As you begin doing more research about intermittent fasting, you will notice many
different protocols people try. These include LeanGains (18-16), the 24-hour protocol,
and the Warrior protocol. Another you might want to try is called 5:2, which has you
eating what you want 5 days out of the week, then fasting the other 2 days. Take a look
at what this type of intermittent fasting protocol entails.
What is the 5:2 Protocol?
First of all, here is how the 5:2 intermittent fasting protocol works. You want to eat what
you normally would for 5 days out of the week, then fast for 2 days out of the week. This
is very similar to the Eat-Stop-Diet, except with that diet, many people only fast for 24
hours, and there are often more rules for the fasted days. With the 5:2 protocol, you are
told to eat a small amount on the two fasted days, often 500-600 calories for the day.
You do not want the 2 days to be in a row either; have at least one normal eating day in
The Eating Days
One thing you want to keep in mind when doing the 5:2 intermittent fasting diet, like
most IF protocols, is that during your eating windows, don’t worry too much about what
you eat. It shouldn’t turn into a binge eating session, but instead you should just eat like
you normally would. If you are on a special diet like keto or Paleo, then you should still
stick to that on the eating days. Otherwise, just have average days of eating 5 days out
of the week. Intermittent fasting is meant to simplify everything for you, so don’t worry
about counting calories on the eating days unless you are following a low-calorie diet.
The Fasting Days
When it is time to fast, make sure the two days are not consecutive. You should not be
fasting for more than 24 hours at a time. On these days, they are a little different than
other fasting days, since you aren’t having zero calories. For women, you can have up
to 500 calories, or up to 600 calories for men. This is still very low, but allows you to
have a small amount of nutrients to fuel your body, from broth to fruit or veggies. Make
those calories count with the most nutrient-dense foods you can find.
Side Effects of Intermittent Fasting
While intermittent fasting can be a great tool to help you lose weight, control your
eating, and learn healthier patterns with food and workouts, there are some side effects to consider. Intermittent fasting won’t work for everyone, just like any other healthy eating method you try. Here are some potential side effects to keep in mind.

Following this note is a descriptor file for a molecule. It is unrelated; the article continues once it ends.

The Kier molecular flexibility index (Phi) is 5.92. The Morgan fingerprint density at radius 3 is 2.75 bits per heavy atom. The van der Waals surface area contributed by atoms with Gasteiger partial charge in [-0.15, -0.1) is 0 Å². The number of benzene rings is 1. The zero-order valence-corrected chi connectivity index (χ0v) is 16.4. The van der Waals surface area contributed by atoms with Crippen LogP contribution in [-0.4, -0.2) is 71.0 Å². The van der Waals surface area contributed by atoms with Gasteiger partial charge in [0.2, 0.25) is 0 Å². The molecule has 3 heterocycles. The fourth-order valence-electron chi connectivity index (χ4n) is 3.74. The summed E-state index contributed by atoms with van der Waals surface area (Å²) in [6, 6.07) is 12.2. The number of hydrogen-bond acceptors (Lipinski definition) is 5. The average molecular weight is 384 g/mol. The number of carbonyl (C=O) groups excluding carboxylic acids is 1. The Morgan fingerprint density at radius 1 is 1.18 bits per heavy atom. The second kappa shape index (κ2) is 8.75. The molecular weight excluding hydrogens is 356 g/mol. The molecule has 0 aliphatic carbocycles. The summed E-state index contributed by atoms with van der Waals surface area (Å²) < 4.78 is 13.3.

Becoming Too Full for Eating
One of the potential drawbacks to intermittent fasting has to do with the shorter eating
window. You might be used to spreading your meals out a bit, eating smaller meals but
more often throughout the day. With intermittent fasting, you eat more at a time, and in
a shorter phase during the day. What might happen is that you become too full after
these bigger meals, to where you feel uncomfortable. The trick here is to eat as many
nutrient-dense foods as you can, so that you are getting adequate nutrition without
Constantly Thinking About the Eating/Fasting Windows
Intermittent fasting should be a simpler way to eat healthy and train your body when you
are hungry and not hungry. It is not meant to become an obsession, which is the
problem with many restricting diets out there. You should develop a healthy relationship
with food, understanding it is only meant to fuel your body, not to become a hobby or
something to help with your emotional health. Therefore, when you first start IF, you
might find that you are constantly staring at the clock and counting down the minutes
until you can eat again. Try to set timers or eat at the same time each day so that you
aren’t obsessing about it quite so much.
Reduced Athletic Ability
When you are fasting, you may notice that you have reduced athletic performance. It is
okay to do fasted workouts, but they should not be high intensity. If you do high-intensity
cardio, HIIT, or Cross Fit, you might want to do your workouts during your eating
periods. Otherwise, moderate activity should be fine while you are fasting.
Hormonal Changes in Women
One of the main side effects for women is having hormonal changes or hormonal
imbalances. You should pay attention to your body, and if you notice things like irregular
periods, cramping, or bleeding, stop intermittent fasting and talk to your doctor. It is
possible you just need a new protocol or that you were not following the IF protocol